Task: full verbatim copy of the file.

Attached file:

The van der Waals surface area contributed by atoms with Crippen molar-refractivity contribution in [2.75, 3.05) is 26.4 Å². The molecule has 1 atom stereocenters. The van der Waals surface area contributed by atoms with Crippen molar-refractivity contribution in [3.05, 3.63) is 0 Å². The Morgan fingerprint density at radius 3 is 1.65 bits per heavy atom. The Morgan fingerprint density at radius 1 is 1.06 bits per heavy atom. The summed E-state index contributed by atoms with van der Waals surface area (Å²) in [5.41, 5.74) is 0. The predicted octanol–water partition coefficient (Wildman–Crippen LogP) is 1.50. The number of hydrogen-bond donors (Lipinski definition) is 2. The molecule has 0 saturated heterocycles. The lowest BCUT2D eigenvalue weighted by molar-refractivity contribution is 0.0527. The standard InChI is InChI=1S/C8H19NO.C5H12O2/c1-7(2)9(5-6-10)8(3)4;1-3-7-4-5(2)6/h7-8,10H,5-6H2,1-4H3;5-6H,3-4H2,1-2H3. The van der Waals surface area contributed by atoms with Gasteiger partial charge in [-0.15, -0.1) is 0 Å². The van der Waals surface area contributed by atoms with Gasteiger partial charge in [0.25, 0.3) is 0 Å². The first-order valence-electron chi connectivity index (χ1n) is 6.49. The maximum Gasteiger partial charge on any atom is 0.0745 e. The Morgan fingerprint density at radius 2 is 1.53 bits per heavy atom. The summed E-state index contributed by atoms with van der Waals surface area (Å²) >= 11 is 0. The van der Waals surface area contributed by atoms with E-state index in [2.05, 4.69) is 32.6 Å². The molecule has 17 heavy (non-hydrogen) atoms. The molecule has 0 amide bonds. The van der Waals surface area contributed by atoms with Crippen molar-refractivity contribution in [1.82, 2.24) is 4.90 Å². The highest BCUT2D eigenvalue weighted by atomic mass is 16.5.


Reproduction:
The van der Waals surface area contributed by atoms with Crippen molar-refractivity contribution in [2.75, 3.05) is 26.4 Å². The molecule has 1 atom stereocenters. The van der Waals surface area contributed by atoms with Crippen molar-refractivity contribution in [3.05, 3.63) is 0 Å². The Morgan fingerprint density at radius 3 is 1.65 bits per heavy atom. The Morgan fingerprint density at radius 1 is 1.06 bits per heavy atom. The summed E-state index contributed by atoms with van der Waals surface area (Å²) in [5.41, 5.74) is 0. The predicted octanol–water partition coefficient (Wildman–Crippen LogP) is 1.50. The number of hydrogen-bond donors (Lipinski definition) is 2. The molecule has 0 saturated heterocycles. The lowest BCUT2D eigenvalue weighted by molar-refractivity contribution is 0.0527. The standard InChI is InChI=1S/C8H19NO.C5H12O2/c1-7(2)9(5-6-10)8(3)4;1-3-7-4-5(2)6/h7-8,10H,5-6H2,1-4H3;5-6H,3-4H2,1-2H3. The van der Waals surface area contributed by atoms with Gasteiger partial charge in [-0.15, -0.1) is 0 Å². The van der Waals surface area contributed by atoms with Gasteiger partial charge in [0.25, 0.3) is 0 Å². The first-order valence-electron chi connectivity index (χ1n) is 6.49. The maximum Gasteiger partial charge on any atom is 0.0745 e. The Morgan fingerprint density at radius 2 is 1.53 bits per heavy atom. The summed E-state index contributed by atoms with van der Waals surface area (Å²) >= 11 is 0. The van der Waals surface area contributed by atoms with E-state index in [2.05, 4.69) is 32.6 Å². The molecule has 17 heavy (non-hydrogen) atoms. The molecule has 0 amide bonds. The van der Waals surface area contributed by atoms with Crippen molar-refractivity contribution in [1.82, 2.24) is 4.90 Å². The highest BCUT2D eigenvalue weighted by atomic mass is 16.5.